Glutathione deficiency alters the vitamin D-metabolizing enzymes CYP27B1 and CYP24A1 in human renal proximal tubule epithelial cells and kidney of HFD-fed mice.
Free Radic Biol Med. 2018 Dec 19 ;131:376-381. Epub 2018 Dec 19. PMID: 30578920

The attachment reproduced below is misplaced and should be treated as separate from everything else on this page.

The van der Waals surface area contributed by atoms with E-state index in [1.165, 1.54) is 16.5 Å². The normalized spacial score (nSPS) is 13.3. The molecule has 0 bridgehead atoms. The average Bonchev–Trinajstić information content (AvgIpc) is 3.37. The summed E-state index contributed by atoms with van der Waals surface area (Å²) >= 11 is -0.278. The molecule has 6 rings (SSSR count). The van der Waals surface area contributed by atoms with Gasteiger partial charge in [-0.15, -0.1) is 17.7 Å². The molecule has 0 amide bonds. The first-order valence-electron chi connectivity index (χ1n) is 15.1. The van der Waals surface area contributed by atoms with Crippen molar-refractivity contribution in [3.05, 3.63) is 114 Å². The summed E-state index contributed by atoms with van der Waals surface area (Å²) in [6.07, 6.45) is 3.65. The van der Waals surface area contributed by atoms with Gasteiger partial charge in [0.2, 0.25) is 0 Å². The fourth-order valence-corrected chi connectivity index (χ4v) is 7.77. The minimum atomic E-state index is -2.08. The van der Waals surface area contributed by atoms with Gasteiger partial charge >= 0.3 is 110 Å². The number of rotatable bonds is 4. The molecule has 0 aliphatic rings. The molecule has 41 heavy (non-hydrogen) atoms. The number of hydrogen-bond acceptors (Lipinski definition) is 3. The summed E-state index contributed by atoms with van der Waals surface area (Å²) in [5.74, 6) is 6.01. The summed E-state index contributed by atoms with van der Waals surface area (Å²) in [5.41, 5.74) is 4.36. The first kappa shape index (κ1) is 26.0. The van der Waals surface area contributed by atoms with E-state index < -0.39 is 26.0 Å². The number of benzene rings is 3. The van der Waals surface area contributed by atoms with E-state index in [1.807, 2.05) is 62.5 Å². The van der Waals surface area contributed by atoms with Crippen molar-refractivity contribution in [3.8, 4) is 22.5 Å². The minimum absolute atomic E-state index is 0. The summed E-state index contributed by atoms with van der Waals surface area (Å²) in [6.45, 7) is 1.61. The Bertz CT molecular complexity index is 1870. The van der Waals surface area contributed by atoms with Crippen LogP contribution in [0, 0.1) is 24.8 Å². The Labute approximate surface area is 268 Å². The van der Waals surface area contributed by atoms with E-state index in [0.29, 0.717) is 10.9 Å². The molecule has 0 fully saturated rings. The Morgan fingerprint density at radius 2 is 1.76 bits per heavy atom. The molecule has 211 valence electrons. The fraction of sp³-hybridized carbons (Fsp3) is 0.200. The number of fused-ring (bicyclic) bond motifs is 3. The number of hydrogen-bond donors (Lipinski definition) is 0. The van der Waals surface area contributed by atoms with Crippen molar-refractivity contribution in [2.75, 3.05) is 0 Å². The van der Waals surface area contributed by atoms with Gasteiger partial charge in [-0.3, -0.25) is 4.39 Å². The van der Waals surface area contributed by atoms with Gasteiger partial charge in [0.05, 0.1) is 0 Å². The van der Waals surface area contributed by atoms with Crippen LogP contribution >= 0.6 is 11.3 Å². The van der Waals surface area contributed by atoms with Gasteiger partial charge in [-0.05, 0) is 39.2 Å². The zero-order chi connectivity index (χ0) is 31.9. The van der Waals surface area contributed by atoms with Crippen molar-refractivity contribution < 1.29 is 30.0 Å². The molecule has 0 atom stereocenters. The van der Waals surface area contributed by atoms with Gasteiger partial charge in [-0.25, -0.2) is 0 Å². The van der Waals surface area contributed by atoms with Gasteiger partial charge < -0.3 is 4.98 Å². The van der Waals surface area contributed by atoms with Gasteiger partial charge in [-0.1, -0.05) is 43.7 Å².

Chronic kidney disease (CKD) is a worldwide public health problem with an estimated prevalence of 8.2%. This study reports glutathione deficiency, excess oxidative stress, and altered vitamin D metabolism in the kidney of mice fed a high-fat diet (HFD). The levels of GCLC and GCLM gene expression were significantly downregulated and the protein carbonylation level, a hallmark of oxidative damage, was significantly increased in the kidney of HFD-fed mice. While the levels of VD-regulatory genes 1-alpha-hydroxylase (CYP27B1), VDR, and RXRα were significantly downregulated in the kidney of mice fed a HFD, those of 24-hydroxylase (CYP24A1) were significantly elevated. In vitro, GSH deficiency per se causes excess oxidative damage (protein carbonylation), and significantly decreases the levels of VD-regulatory genes (CYP27B1, VDR, andRXRα), but increases levels of CYP24A1 in human renal proximal tubule epithelial cells (RPTEC), similar to findings in the kidney of HFD-fed diabetic mice. L-cysteine supplementation restores GSH and prevents oxidative damage in RPTEC. These studies suggest a potential role of GSH precursor in reducing excess oxidative stress and renal injury that commonly accompanies obesity/diabetes.